UNICEF, the World Health Organization, the Emergency Nutrition Network, and medical professionals all recommend that breastfeeding and human milk be used for infants in disasters or emergencies. Human milk is life-saving due to its disease prevention properties. It is safe, clean, and does not depend on water which is often unavailable or contaminated in an emergency. Relief workers, health care providers, and other volunteers are urged to provide support for breastfeeding mothers to enable them to continue breastfeeding, and to assist pregnant and postpartum women in initiating and sustaining breastfeeding.

For more information, contact HMBANA at 408-998-4550 (www.hmbana.org) < http://org2.democracyinaction.org/dia/track.jsp?v=2&c=rdMBNU%2FGn4PYz5Yhpx5%2B7ouzTEXiAaJB > . Additional information can be provided from the United States Breastfeeding Committee at 202-367-1132 (www.usbreastfeeding.org < http://org2.democracyinaction.org/dia/track.jsp?v=2&c=1Fg8w9Pj7JTsTCuuAJHjNYuzTEXiAaJB > ), ILCA/USLCA at 800-452-2478 (www.ilca.org < http://org2.democracyinaction.org/dia/track.jsp?v=2&c=%2FAM7SvEhXe7M3xIhym9dnouzTEXiAaJB > or www.uslca.org < http://org2.democracyinaction.org/dia/track.jsp?v=2&c=yb1cBdQ5YbAcLVuSHrdNBouzTEXiAaJB > ), or La Leche League at 847-519-7730 (www.llli.org < http://org2.democracyinaction.org/dia/track.jsp?v=2&c=Jz2FRVfhTOTEHvraG%2BR1t4uzTEXiAaJB > ).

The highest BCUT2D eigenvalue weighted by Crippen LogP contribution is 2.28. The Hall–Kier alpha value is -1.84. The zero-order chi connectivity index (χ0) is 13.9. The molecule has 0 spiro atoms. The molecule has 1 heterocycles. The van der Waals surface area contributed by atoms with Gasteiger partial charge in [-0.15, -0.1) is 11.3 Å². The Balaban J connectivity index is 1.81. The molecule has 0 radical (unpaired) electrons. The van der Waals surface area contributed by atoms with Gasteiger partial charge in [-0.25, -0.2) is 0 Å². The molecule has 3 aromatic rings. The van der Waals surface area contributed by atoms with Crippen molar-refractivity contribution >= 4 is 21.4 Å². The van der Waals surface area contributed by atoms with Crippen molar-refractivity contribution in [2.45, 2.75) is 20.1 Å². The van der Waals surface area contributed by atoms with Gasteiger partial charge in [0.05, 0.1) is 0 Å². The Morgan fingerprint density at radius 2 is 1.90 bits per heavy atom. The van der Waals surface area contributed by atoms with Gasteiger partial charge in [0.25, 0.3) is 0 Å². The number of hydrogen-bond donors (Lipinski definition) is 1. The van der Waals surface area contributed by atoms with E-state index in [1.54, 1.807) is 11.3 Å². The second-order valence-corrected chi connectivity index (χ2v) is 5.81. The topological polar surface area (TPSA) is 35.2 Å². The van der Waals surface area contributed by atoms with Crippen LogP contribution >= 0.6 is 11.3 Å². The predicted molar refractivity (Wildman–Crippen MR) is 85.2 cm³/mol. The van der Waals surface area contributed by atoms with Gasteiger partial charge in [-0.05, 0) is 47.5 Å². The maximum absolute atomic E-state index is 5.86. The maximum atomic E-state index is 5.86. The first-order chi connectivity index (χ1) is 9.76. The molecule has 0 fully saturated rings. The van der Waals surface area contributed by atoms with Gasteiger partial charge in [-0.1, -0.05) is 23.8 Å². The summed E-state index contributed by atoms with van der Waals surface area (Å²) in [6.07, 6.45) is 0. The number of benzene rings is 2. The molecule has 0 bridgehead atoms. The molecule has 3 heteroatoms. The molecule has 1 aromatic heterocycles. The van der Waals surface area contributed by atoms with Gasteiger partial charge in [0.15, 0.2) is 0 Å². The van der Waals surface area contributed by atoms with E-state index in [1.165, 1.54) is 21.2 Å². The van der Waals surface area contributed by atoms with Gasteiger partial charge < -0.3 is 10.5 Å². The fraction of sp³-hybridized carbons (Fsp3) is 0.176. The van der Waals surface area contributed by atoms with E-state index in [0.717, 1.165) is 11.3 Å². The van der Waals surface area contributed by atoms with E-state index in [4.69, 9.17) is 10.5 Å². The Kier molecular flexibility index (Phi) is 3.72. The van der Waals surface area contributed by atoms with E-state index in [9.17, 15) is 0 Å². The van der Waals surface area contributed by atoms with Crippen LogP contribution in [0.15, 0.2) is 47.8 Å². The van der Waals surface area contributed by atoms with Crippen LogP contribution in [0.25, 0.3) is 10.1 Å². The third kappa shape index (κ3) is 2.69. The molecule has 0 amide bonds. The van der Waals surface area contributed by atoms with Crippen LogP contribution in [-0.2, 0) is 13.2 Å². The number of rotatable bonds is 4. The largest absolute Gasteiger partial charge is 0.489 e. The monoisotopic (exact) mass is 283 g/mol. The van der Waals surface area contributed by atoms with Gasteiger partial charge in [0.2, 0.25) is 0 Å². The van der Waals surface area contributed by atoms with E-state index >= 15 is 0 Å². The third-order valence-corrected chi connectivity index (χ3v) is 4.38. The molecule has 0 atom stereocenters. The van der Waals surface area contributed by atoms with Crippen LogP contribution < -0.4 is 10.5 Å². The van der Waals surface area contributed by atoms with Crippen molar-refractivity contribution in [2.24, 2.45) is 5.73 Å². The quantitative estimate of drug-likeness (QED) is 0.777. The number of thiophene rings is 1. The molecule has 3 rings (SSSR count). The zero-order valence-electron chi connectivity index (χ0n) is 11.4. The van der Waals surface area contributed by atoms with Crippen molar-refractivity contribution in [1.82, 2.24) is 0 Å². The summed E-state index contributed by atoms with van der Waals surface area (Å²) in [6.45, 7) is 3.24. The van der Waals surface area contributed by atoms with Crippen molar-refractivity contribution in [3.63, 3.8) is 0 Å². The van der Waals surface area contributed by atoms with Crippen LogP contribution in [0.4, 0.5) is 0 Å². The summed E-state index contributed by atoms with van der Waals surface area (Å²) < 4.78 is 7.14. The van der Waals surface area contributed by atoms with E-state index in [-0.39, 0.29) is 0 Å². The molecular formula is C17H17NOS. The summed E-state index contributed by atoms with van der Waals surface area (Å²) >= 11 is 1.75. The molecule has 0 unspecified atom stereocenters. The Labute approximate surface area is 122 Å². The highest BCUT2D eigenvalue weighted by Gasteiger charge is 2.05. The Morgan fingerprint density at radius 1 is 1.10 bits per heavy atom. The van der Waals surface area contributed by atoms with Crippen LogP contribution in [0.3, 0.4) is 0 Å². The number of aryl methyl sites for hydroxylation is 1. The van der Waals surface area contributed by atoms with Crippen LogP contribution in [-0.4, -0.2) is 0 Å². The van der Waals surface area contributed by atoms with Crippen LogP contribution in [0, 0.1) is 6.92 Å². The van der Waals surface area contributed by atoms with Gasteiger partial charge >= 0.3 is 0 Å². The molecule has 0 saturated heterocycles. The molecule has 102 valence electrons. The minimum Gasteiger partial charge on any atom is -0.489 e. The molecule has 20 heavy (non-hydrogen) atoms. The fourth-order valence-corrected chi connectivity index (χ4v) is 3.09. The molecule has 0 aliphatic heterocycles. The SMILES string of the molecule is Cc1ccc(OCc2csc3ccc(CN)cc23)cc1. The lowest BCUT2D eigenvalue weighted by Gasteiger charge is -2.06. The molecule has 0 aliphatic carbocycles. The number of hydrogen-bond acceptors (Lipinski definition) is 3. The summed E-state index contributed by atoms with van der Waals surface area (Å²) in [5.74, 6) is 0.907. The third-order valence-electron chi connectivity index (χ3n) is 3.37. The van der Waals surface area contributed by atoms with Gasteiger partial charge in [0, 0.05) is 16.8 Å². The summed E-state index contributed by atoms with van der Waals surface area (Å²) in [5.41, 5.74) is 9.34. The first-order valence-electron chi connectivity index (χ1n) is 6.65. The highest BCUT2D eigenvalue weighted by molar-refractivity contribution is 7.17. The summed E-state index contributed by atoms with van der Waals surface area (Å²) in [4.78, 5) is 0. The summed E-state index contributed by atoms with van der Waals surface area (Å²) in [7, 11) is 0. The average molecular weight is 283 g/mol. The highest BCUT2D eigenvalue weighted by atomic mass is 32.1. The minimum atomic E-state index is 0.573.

The USBC is an organization of organizations. Opinions expressed by USBC are not necessarily the position of all member organizations and opinions expressed by USBC member organization representatives are not necessarily the pojavascript:void(0)sition of USBC.

Accepting Comfort

My soul, give thanks to the Lord,
all my being, bless His holy name.
My soul, give thanks to the Lord
and never forget all His blessings.
It is He who forgives all your guilt,
who heals every one of your ills,
Who redeems your life from the grave,
who crowns you with love and compassion.

Psalm 102